Yet on some level we understood each other. She was a military brat herself, her father a GI who took her mom out of Korea and kept shuttling her around from base to base along the greater 48. Also she was an artist, and so was used to always being misunderstood, the odd one out. She wasn’t impressed that I was ballplayer. She knew nothing about baseball, just like I knew nothing of installations; at first I thought she had a day gig as a plumber or something – but liked me for who I was. Even if I didn’t know myself.
Sure, she was loony and as unstable as a termite-eaten bleacher. And yeah, she wouldn’t sleep with me because then I’d be just like all the other guys and she wouldn’t respect me in the morning. And as much as I knew she couldn’t help me figure out where to go and what to do after Venezuela any more than Doug Mirabelli’s knuckleball mitt, when I went to the Aeropostal ticket counter and the clerk asked me my destination, I said, “New York City.”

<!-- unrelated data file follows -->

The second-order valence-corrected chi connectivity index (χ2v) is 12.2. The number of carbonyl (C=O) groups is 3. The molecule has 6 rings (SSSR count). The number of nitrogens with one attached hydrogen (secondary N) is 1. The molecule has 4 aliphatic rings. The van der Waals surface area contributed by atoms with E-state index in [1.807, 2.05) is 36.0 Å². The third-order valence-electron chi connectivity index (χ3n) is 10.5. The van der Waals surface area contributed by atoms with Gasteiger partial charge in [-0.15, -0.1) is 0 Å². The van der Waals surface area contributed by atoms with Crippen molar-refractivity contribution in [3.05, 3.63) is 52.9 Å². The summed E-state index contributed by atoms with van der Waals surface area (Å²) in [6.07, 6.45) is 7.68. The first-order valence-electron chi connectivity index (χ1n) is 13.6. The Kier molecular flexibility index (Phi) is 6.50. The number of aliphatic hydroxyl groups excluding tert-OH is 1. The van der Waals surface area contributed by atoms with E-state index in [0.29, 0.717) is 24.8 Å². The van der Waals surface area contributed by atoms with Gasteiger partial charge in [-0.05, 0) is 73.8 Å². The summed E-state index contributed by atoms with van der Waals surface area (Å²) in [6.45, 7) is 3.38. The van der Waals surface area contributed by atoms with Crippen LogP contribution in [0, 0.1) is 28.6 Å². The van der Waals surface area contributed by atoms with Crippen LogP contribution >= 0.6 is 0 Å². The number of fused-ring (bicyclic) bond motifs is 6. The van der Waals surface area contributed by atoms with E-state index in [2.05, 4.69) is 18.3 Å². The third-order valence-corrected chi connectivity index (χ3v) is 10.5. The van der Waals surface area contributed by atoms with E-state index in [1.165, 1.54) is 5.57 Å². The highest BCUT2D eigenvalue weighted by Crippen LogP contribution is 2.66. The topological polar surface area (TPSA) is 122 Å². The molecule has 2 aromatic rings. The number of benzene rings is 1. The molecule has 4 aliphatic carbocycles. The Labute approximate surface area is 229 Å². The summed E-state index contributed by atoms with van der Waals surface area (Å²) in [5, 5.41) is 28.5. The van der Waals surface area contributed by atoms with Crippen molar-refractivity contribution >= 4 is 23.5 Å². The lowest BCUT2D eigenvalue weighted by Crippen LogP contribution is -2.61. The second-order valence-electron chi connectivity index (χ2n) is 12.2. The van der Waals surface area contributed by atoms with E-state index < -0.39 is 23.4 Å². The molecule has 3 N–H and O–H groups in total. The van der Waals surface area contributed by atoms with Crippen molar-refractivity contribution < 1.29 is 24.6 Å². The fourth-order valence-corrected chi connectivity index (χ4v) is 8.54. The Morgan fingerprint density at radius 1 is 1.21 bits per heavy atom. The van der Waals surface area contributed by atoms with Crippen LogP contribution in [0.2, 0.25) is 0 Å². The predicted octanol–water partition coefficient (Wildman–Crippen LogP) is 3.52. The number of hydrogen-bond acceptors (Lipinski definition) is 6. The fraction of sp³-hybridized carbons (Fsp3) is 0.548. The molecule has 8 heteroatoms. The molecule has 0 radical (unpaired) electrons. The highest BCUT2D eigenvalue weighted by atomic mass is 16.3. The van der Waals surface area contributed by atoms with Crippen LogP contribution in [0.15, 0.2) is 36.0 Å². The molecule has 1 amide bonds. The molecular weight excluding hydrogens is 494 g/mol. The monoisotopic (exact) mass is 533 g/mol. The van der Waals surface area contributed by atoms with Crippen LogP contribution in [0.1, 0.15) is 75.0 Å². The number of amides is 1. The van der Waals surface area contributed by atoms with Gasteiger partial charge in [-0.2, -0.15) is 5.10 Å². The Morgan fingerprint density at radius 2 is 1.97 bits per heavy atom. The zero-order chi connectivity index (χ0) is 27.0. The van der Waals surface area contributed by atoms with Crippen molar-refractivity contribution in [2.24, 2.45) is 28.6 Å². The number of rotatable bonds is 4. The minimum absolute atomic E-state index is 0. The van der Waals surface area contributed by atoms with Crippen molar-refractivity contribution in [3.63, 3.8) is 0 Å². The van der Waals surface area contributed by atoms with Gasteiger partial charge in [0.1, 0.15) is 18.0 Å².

I had five hundred bucks and two changes of warm-weather clothes. It was mid-January, and when I stepped out of Kennedy Airport, I was met by a rain so cold and leaden it felt like one of those Norse gods was shooting ice pellets at the world.
I decided to call Kara from the airport. In not even a ring’s worth of time, I heard a female robot say, “The party who you are trying to call cannot be reached at this time.” I tried a couple of more times but got the same robot refrain.